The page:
Andrew Bridgen calls for a debate on whether the manpower and resources of the Home Office modern slavery unit are sufficient to deal with organised crime, such as people trafficking, sexual exploitation and money laundering.
It is a huge source of shame that modern slavery persists in our country, in some cases on an industrial scale. It is always accompanied by other forms of organised crime, such as people trafficking, sexual exploitation and money laundering. May we have a debate on whether the modern slavery unit in the Home Office has sufficient manpower and resources to successfully and swiftly bring the perpetrators of such heinous crimes, and the complex criminal networks associated with them, to justice?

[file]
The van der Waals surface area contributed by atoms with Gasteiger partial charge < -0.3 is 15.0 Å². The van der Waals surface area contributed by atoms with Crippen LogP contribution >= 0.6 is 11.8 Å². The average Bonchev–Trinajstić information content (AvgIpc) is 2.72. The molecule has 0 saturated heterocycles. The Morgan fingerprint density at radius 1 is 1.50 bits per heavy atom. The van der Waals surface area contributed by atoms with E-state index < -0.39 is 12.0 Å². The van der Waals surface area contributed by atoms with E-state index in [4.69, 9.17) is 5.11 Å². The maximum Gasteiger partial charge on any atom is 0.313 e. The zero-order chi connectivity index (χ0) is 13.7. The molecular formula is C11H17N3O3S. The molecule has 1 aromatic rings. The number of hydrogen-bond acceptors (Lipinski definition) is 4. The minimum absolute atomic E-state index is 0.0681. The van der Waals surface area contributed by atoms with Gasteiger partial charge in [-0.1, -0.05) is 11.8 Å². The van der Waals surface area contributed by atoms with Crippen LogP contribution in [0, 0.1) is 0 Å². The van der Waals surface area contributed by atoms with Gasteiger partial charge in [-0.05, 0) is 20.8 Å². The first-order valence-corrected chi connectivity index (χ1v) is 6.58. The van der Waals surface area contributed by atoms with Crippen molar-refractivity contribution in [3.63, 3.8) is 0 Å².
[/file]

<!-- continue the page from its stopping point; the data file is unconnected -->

Modern slavery is one of the scourges of a modern and global world. It is worth reflecting for a moment that one of the current Prime Minister’s key legacies will be the extraordinary work that she did and drove forward in this policy area, particularly when she was Home Secretary. For example, she brought in the various requirements on companies and on reporting, and she made sure that we have the resources and tools available to clamp down on this iniquitous situation.